09/26/2011 - Researchers
at Johns Hopkins have modified HIV in a way that makes it no longer
able to suppress the immune system. Their work, they say in a report published online September 19 in the journal Blood,
could remove a major hurdle in HIV vaccine development and lead to new treatments.
"Something about the HIV virus turns down the immune response, rather than triggering it, making it a
tough target for vaccine development," says David Graham, Ph.D., assistant professor of molecular and comparative
pathobiology and medicine. "We now seem to have a way to sidestep this barrier," he adds.
Typically, when the body's immune system cells encounter a virus, they send out an alarm by releasing
chemicals called interferons to alert the rest of the body to the presence of a viral infection. When the immune cells encounter
HIV, however, they release too many interferons, become overwhelmed and shut down the subsequent virus-fighting response.
The researchers had learned from other studies that when human immune cells (white blood cells) are
depleted of cholesterol, HIV can no longer infect them. It turns out the coat that surrounds and protects the HIV viral genome
also is rich in cholesterol, leading the Johns Hopkins team to test whether viruses lacking cholesterol could still infect
cells at all.
The researchers treated HIV with a chemical to remove cholesterol from the viral coat. Then they introduced either the
cholesterol-diminished or normal HIV to human immune cells growing in culture dishes, and measured how the cells
responded. The cells exposed to cholesterol-diminished HIV didn't release any initial-response interferons,
whereas the cells exposed to normal HIV did.
"The altered HIV doesn't overwhelm the system and instead triggers the innate immune response to kick in, like it does
with any first virus encounter," says Graham.
Next, the researchers checked to see if cholesterol-diminished HIV activates so-called adaptive immune responses-the
responses that help the body remember specific pathogens long-term so the body develops immunity and counters future
infections. To do this, they put normal HIV or cholesterol-diminished HIV into blood samples, which contain all the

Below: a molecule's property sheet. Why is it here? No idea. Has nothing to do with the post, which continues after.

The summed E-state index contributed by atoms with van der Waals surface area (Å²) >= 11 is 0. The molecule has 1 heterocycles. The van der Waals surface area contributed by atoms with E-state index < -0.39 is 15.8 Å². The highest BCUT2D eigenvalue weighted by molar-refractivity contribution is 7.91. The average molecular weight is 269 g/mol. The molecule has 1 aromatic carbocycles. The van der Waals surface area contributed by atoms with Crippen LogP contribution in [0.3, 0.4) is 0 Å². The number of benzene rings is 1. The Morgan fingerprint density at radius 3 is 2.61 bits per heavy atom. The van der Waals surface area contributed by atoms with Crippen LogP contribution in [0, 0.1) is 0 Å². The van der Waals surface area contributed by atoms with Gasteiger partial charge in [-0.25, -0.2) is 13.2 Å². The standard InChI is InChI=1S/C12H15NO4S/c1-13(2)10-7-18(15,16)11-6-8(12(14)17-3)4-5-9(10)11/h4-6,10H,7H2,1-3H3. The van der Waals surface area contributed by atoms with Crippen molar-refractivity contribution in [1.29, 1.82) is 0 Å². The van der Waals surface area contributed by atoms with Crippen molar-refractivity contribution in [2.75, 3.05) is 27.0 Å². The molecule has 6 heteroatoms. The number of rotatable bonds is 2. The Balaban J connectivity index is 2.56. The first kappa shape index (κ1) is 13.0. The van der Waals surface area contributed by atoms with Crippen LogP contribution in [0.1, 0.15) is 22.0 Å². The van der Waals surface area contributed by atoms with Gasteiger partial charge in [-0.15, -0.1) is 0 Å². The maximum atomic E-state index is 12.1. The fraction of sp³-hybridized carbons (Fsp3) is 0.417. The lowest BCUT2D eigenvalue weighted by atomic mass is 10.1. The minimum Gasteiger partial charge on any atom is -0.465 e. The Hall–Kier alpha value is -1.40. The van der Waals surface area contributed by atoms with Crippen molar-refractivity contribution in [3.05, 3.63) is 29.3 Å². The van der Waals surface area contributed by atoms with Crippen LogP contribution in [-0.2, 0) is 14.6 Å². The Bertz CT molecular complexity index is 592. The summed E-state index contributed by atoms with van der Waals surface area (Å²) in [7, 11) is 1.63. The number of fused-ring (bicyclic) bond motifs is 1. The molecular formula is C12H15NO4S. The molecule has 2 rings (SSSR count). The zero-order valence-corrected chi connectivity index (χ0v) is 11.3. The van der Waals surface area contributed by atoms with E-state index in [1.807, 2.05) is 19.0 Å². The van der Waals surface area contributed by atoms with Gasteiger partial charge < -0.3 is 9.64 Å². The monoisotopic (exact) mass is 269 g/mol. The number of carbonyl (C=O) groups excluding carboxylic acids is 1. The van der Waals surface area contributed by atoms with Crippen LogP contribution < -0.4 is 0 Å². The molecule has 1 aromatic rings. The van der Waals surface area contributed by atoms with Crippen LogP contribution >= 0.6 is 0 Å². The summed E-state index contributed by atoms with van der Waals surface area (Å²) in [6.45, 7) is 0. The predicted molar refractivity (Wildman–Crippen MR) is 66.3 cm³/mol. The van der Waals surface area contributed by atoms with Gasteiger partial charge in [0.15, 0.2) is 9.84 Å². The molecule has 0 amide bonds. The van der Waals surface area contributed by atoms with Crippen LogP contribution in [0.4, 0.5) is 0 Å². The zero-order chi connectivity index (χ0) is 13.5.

different cells needed for an adaptive immune response.
More specifically, they tested blood samples from people with previous exposure to HIV in order to see if their
blood could mount an adaptive immune response. Blood samples were used from 10 HIV positive people and from 10 people
repeatedly exposed to HIV who weren't infected. The researchers didn't expect the HIV-positive blood to respond to
either version of HIV because of the severely damaged immune systems of HIV patients. However, when
cholesterol-diminished HIV was introduced to the non-infected HIV blood in a tube, the cells of the
adaptive immune response reacted against the virus. By altering the virus, explains Graham, the
researchers were able to reawaken the immune system's response against HIV and negate
HIV's immunosuppressive properties.
"In addition to vaccine applications, this study opens the door to developing drugs that attack the HIV
viral coat as an adjunct therapy to promote immune system detection of the virus," says Graham.
This research was supported by funds from the Wellcome Trust and the National Institutes of Health.
Contributors to the research include David Graham and Veronica Aquino of The Johns Hopkins University; Adriano Boasso,
Caroline Royle and Spyridon Doumazos of Imperial College; Mara Biasin, Luca Piacentini, Barbara Tavano and Mario Clerici of
UniversitÓ degli Studi di Milano; Dietmar Fuchs of Innsbruck Medical University; Francesco Mazzotta and Sergio Lo Caputo
of Ospedale S. M. Annunziata and Gene Shearer of the National Cancer Institute.
Rooting Out Reservoirs of HIV Infection
Acne Drug Prevents HIV Breakout
Robert and Janet Siliciano, both of Medicine,on the prospects of a cure for HIV infection
On the Web:
David Graham: http://www.hopkinsmedicine.org/mcp/faculty/Graham.html
Department of Molecular and Comparative Pathobiology: http://www.hopkinsmedicine.org/mcp/
Blood : http://bloodjournal.hematologylibrary.org/
Vanessa McMains; 410-502-9410; email@example.com
Audrey Huang; 410-614-5105; firstname.lastname@example.org
Maryalice Yakutchik; 443-287-2251; email@example.com
Source: Johns Hopkins Medicine